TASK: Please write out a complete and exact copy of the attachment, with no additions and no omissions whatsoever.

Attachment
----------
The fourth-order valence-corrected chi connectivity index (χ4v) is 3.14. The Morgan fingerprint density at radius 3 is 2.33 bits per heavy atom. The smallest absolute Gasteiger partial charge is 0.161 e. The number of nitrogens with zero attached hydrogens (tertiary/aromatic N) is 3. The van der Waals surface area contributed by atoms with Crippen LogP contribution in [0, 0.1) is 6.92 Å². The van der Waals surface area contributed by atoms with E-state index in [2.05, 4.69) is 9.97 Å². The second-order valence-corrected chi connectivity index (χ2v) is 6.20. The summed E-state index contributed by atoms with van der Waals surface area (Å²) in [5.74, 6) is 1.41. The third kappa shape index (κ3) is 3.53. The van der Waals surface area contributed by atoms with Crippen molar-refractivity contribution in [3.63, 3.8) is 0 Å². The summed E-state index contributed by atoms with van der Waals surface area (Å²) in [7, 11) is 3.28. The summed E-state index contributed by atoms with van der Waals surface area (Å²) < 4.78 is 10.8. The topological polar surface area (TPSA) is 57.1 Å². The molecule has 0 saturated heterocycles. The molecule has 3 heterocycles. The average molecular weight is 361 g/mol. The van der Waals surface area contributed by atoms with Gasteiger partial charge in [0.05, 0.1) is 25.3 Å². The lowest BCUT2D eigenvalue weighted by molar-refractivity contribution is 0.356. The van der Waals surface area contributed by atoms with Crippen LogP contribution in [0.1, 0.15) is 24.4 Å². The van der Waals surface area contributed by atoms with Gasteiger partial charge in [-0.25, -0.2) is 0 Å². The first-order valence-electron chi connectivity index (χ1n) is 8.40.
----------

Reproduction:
The fourth-order valence-corrected chi connectivity index (χ4v) is 3.14. The Morgan fingerprint density at radius 3 is 2.33 bits per heavy atom. The smallest absolute Gasteiger partial charge is 0.161 e. The number of nitrogens with zero attached hydrogens (tertiary/aromatic N) is 3. The van der Waals surface area contributed by atoms with Crippen LogP contribution in [0, 0.1) is 6.92 Å². The van der Waals surface area contributed by atoms with E-state index in [2.05, 4.69) is 9.97 Å². The second-order valence-corrected chi connectivity index (χ2v) is 6.20. The summed E-state index contributed by atoms with van der Waals surface area (Å²) in [5.74, 6) is 1.41. The third kappa shape index (κ3) is 3.53. The van der Waals surface area contributed by atoms with Crippen molar-refractivity contribution in [3.63, 3.8) is 0 Å². The summed E-state index contributed by atoms with van der Waals surface area (Å²) in [7, 11) is 3.28. The summed E-state index contributed by atoms with van der Waals surface area (Å²) < 4.78 is 10.8. The topological polar surface area (TPSA) is 57.1 Å². The molecule has 0 saturated heterocycles. The molecule has 3 heterocycles. The average molecular weight is 361 g/mol. The van der Waals surface area contributed by atoms with Gasteiger partial charge in [0.05, 0.1) is 25.3 Å². The lowest BCUT2D eigenvalue weighted by molar-refractivity contribution is 0.356. The van der Waals surface area contributed by atoms with Crippen LogP contribution in [0.1, 0.15) is 24.4 Å². The van der Waals surface area contributed by atoms with Gasteiger partial charge in [-0.25, -0.2) is 0 Å². The first-order valence-electron chi connectivity index (χ1n) is 8.40.